Origin and spelling of the name, Emmaus
The borough was named for the biblical village of Emmaus (now within modern Israel), where, according to the New Testament, Jesus was seen by disciples following his crucifixion and resurrection.
From its founding in 1759 until 1830, the settlement's name was spelled Emmaus. From 1830 until 1938, however, the community used the Pennsylvania Dutch spelling of the name, Emaus, to reflect local language and the significant presence of Pennsylvania Dutch. In German into the early twentieth century, the name had been spelled with a line above the m, which indicated a doubling of the letter, which had also been the usage in English into the sixteenth century. Since this tradition had died out in English, the line was often omitted in spellings of the name, which became confusing to the now more prevalent English speakers. In 1938, after petitions circulated by the local Rotary Club, the borough formally changed the name's spelling to Emmaus, reflecting the spelling in the Gospel of Luke in the English New Testament.
Early German Culture in the Emmaus Area
German immigrants settled the area surrounding Emmaus as early as the 1730s. The small one and two-room log houses that were once scattered throughout the area are represented by the surviving 1734/1748 Shelter House log house on the outskirts of Emmaus. By 1740, a small contingent of Moravian builders under the supervision of master builder Henry Antes was employed by the English evangelist George Whitefield to construct a "school in the wilderness" in present day Nazareth (Henry Antes House NHL Nomination). This early settlement began with the erection of the so-called Grey Cottage log house to shelter the workers as they began construction on the large stone Whitefield House in 1740. Within the year, the Moravian Church established the town of Bethlehem as their first settlement in Pennsylvania.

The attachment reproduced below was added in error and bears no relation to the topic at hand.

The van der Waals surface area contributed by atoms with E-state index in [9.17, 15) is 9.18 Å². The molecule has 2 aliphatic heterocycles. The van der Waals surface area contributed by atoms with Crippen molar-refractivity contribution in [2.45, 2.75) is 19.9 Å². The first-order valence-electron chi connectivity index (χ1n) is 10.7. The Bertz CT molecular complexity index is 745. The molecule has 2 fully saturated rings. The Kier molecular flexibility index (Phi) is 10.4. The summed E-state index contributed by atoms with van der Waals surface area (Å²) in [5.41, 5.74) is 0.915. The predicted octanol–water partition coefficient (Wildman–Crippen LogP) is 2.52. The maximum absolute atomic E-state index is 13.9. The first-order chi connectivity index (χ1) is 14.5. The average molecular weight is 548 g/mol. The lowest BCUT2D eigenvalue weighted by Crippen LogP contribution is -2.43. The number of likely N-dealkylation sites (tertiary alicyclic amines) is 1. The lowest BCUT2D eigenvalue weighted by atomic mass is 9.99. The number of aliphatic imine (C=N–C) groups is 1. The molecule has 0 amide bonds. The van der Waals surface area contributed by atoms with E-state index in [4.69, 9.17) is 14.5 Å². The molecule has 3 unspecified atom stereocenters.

Emmaus was founded in 1758 on land donated by Jacob Ehrenhardt Sr. and Sebastian Knauss, German immigrants who had settled the area in the 1730s. In 1742, Ehrenhardt and Knauss, who had acquired substantial tracts of land in the area, each gave small parcels of land located in the area of present day Emmaus to the newly established Moravian Church in neighboring Bethlehem. The settlers immediately erected a small log church so that they did not have to travel to Bethlehem for religious services. By 1747, the newly established congregation of thirty-four members had erected a schoolhouse and a rural mission called Maguntsche, closed to all but Moravians (Barba, 44). A formal village plan containing thirty-two house lots and seventeen field lots was designated in 1757, with the site surveyed and adopted the following year. The area was considered a congregational region until 1761 when the biblical name Emaus was formally adopted (Barba, 65). Records indicate the community included 144 persons by 1797 with a Gemienhaus (community house) and thirteen family houses within the village proper and several farmsteads lying just outside the village boundaries (Barba, 147).
By the early 19th century, a modest stone church and parsonage replaced the original log church along with an influx of brick and frame buildings constructed along Main Street and other important roadways. Around this time, a substantial number of stone farmhouses and barns began dotting the countryside of Emmaus. A majority of these buildings remained modest, but began to mix English and German vernacular building traditions as evidenced by the Federal style National Register-listed 1803 House. The village remained a small exclusive Moravian community into the 1830s when non-Moravians were allowed to own land within the town limits (Barba, 181).
Iron ore was discovered nearby in the 19th century and served as a source of industrial growth for much of the 19th and 20th centuries. In 1859, the East Pennsylvania Railroad (later part of the Philadelphia and Reading Railroad) brought trains to Emmaus. That same year, the town was incorporated as a borough. In 1869, the town's first blast furnace opened. The largest iron company was Donaldson Iron Company, which made cast iron pipes and other products until the company closed in 1943. During the 19th century, Emmaus was also a center of silk and cigar manufacturing.
In 1940, public census statistics showed that 6,731 people lived in Emmaus. The population of the borough has since nearly doubled to 11,313, as of the 2000 census. Housing construction has reached the borough line in all directions, so significant continued population growth in the borough is unlikely. Outside the borough line, however, the local population continues to grow, particularly in neighboring Lower Macungie Township.
Emmaus is home to several residences and other properties that were constructed in the late 18th and early 19th centuries, and have been labeled historic sites by the Commonwealth of Pennsylvania. Under historical preservation Commonwealth laws, the sites are protected from commercial and other development expansion in the borough.